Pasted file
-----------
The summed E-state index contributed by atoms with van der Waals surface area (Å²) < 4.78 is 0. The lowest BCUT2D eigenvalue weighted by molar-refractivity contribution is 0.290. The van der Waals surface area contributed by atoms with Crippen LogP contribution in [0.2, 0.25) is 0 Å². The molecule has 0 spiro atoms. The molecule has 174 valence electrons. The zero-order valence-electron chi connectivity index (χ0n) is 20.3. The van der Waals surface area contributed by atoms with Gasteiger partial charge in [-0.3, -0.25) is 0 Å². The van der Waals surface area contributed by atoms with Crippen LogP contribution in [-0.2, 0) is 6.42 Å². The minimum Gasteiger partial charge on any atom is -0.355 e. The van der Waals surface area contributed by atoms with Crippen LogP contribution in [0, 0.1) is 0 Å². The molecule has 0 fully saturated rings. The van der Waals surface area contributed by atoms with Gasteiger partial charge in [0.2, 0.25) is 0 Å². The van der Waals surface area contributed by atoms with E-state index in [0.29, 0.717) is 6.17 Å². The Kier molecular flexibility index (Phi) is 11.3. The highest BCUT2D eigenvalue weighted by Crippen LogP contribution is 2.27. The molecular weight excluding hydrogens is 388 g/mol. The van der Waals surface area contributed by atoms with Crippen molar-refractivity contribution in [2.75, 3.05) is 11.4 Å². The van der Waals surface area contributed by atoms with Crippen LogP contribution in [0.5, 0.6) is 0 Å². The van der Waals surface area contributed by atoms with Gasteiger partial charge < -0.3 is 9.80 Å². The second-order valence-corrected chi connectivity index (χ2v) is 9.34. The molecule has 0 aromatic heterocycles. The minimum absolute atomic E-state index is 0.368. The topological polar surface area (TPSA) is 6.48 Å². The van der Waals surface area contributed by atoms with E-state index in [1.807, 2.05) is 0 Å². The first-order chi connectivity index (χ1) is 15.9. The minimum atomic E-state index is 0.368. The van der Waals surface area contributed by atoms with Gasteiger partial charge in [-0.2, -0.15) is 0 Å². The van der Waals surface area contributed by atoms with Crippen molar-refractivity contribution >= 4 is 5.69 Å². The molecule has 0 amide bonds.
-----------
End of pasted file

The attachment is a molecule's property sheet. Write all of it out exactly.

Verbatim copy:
The summed E-state index contributed by atoms with van der Waals surface area (Å²) < 4.78 is 0. The lowest BCUT2D eigenvalue weighted by molar-refractivity contribution is 0.290. The van der Waals surface area contributed by atoms with Crippen LogP contribution in [0.2, 0.25) is 0 Å². The molecule has 0 spiro atoms. The molecule has 174 valence electrons. The zero-order valence-electron chi connectivity index (χ0n) is 20.3. The van der Waals surface area contributed by atoms with Gasteiger partial charge in [-0.3, -0.25) is 0 Å². The van der Waals surface area contributed by atoms with Crippen LogP contribution in [-0.2, 0) is 6.42 Å². The minimum Gasteiger partial charge on any atom is -0.355 e. The van der Waals surface area contributed by atoms with Crippen LogP contribution in [0, 0.1) is 0 Å². The molecule has 0 fully saturated rings. The van der Waals surface area contributed by atoms with Gasteiger partial charge in [0.2, 0.25) is 0 Å². The van der Waals surface area contributed by atoms with E-state index in [0.29, 0.717) is 6.17 Å². The Kier molecular flexibility index (Phi) is 11.3. The highest BCUT2D eigenvalue weighted by Crippen LogP contribution is 2.27. The molecular weight excluding hydrogens is 388 g/mol. The van der Waals surface area contributed by atoms with Crippen molar-refractivity contribution in [2.75, 3.05) is 11.4 Å². The van der Waals surface area contributed by atoms with Crippen LogP contribution in [0.5, 0.6) is 0 Å². The van der Waals surface area contributed by atoms with Gasteiger partial charge < -0.3 is 9.80 Å². The second-order valence-corrected chi connectivity index (χ2v) is 9.34. The molecule has 0 aromatic heterocycles. The minimum absolute atomic E-state index is 0.368. The topological polar surface area (TPSA) is 6.48 Å². The van der Waals surface area contributed by atoms with E-state index in [1.807, 2.05) is 0 Å². The first-order chi connectivity index (χ1) is 15.9. The minimum atomic E-state index is 0.368. The van der Waals surface area contributed by atoms with Gasteiger partial charge in [-0.2, -0.15) is 0 Å². The van der Waals surface area contributed by atoms with Crippen molar-refractivity contribution >= 4 is 5.69 Å². The molecule has 0 amide bonds.